Take the short maturity (<10 years) bond from the list of eight that you created in Week 1. Pull the spot rates for the corresponding cash flow periods and
Calculate the price of the bond using the spot rates.
Discuss the calculated price and explain if it is equal to the current market price.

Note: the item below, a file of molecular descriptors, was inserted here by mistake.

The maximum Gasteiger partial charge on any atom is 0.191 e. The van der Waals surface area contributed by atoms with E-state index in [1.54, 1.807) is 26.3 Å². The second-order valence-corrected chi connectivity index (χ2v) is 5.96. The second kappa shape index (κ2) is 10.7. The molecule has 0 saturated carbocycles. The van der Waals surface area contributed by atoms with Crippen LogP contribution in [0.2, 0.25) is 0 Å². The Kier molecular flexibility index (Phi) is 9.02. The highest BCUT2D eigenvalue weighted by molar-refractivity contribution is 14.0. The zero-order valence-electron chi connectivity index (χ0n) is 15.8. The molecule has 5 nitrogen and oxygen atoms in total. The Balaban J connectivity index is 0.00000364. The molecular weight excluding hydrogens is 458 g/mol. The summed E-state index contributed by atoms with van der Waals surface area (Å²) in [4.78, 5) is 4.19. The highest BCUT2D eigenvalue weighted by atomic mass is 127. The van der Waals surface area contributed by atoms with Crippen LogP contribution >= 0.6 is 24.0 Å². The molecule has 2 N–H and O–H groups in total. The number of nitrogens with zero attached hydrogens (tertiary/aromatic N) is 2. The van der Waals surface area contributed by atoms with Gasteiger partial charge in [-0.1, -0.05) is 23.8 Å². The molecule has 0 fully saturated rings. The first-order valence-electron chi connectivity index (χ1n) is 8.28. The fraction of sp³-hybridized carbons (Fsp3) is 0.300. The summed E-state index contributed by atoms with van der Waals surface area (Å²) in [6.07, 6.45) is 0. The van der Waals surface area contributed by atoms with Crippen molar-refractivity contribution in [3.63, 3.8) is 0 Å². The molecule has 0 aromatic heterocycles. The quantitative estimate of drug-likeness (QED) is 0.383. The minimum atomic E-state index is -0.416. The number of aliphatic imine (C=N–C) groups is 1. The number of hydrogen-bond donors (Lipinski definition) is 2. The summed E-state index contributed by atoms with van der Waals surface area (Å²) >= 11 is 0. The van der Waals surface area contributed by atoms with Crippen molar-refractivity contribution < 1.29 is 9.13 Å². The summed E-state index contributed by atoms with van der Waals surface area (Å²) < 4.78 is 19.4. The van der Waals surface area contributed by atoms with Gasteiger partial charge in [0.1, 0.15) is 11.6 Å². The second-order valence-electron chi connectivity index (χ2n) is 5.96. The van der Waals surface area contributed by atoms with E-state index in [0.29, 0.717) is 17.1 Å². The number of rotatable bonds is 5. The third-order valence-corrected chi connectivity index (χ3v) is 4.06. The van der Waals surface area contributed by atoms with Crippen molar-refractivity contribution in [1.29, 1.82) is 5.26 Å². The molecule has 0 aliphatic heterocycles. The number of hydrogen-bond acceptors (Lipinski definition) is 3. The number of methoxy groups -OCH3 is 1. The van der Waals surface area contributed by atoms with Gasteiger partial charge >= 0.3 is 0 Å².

“Halloa! Below there”. This is where this significant line in the story comes back into play as the signalman firmly suggests to the narrator not to call that out. This is due to the signalman perceiving this scream to be eerie and scary as it makes him fearful of the existing spectre in this place. You could sense his fear by the word phrases such as, “violently waved” and “gesticulating with the utmost passion and vehemence”, which the narrator uses to describe the performance of the signalman mimicking the actions of the spectre. This is significant because it makes it more dramatic and intense for the reader to feel the fear and horror this spectre bestows onto the man. Moreover, the fear is the reason for this man’s constant anxiety that prevails and increases as time goes on. Furthermore, this first encounter is also noteworthy due to the importance of the foreshadow that is being used here. All of the troubles the signalman has are a foreshadow to him being an active observant and participant in his own fate and destiny. Exact way his fate carries out. The combination of the man’s fear and anxiety produces irony towards the representation of the spectres he is interconnected with in this environment. The spectre’s in this story try to control the signalman’s fate by representing the ideas of safety and warning. This can be proven through the symbolism of the red light, the bell, and the line “Halloa! Below there”. Each time the bell rings it alerts the man to be silent and carry out his duties as the train is passing through. Here, we see that the bell can symbolize the spirits warning the man to stand clear of the tracks as they want to prevent the same tragedy happening to the signalman. However, when the bell didn’t ring the man “looked out towards the red light light near the mouth of the tunnel”. This can prove that the red light symbolizes the spirits being the light that can guide the signalman away from his fate of death. Finally, each time the line “Halloa! Below there” is mentioned it is usually heard as a scream or cry for help. Therefore, this action can symbolize the spirits enforce this line into the signalman’s head so that he can use it for himself when it comes down to his fate carrying out. In significance, the spirits in this story are not meant to be seen as uncanny and frightening as they exceed the boundaries of this normalized perception. Despite the ironic representation of the spirits, the signalman instinctively chooses to perceive the spirits as eerie and dangerous. As the signalman questions the purpose of the spectre’s on page 80, it can be seen that he has a fear of the unknown which contributes to the way he perceives the supernatural. Also, this fear advances his troubles as he misinterprets the spirits to be adverse by distorting his mental state causing him harm and pain. This is significant because we start to see an alienation of the signalman’s mental world as he feels more insane, paranoid, and anxious. The emotional and mental destruction portrayed here causes a recognition of insanity which is where the a>GET ANSWER